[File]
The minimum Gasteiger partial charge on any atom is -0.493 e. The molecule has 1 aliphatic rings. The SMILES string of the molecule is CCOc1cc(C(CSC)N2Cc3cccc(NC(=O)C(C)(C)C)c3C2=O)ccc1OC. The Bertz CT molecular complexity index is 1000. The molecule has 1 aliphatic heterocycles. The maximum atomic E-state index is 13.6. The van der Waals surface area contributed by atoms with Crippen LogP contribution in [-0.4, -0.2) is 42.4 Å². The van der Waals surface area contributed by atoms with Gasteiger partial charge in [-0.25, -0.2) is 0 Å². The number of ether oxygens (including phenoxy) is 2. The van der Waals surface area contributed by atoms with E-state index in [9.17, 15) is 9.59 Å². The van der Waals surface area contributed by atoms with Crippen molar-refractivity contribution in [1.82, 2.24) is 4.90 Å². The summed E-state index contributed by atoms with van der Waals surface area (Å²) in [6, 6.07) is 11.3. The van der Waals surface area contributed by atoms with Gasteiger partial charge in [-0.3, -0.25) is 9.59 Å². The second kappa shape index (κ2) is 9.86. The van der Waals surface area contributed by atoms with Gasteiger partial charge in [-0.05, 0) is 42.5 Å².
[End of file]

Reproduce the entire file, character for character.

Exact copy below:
The minimum Gasteiger partial charge on any atom is -0.493 e. The molecule has 1 aliphatic rings. The SMILES string of the molecule is CCOc1cc(C(CSC)N2Cc3cccc(NC(=O)C(C)(C)C)c3C2=O)ccc1OC. The Bertz CT molecular complexity index is 1000. The molecule has 1 aliphatic heterocycles. The maximum atomic E-state index is 13.6. The van der Waals surface area contributed by atoms with Crippen LogP contribution in [-0.4, -0.2) is 42.4 Å². The van der Waals surface area contributed by atoms with Gasteiger partial charge in [-0.25, -0.2) is 0 Å². The number of ether oxygens (including phenoxy) is 2. The van der Waals surface area contributed by atoms with E-state index in [9.17, 15) is 9.59 Å². The van der Waals surface area contributed by atoms with Crippen molar-refractivity contribution in [1.82, 2.24) is 4.90 Å². The summed E-state index contributed by atoms with van der Waals surface area (Å²) in [6, 6.07) is 11.3. The van der Waals surface area contributed by atoms with Gasteiger partial charge in [-0.3, -0.25) is 9.59 Å². The second kappa shape index (κ2) is 9.86. The van der Waals surface area contributed by atoms with Gasteiger partial charge in [-0.05, 0) is 42.5 Å².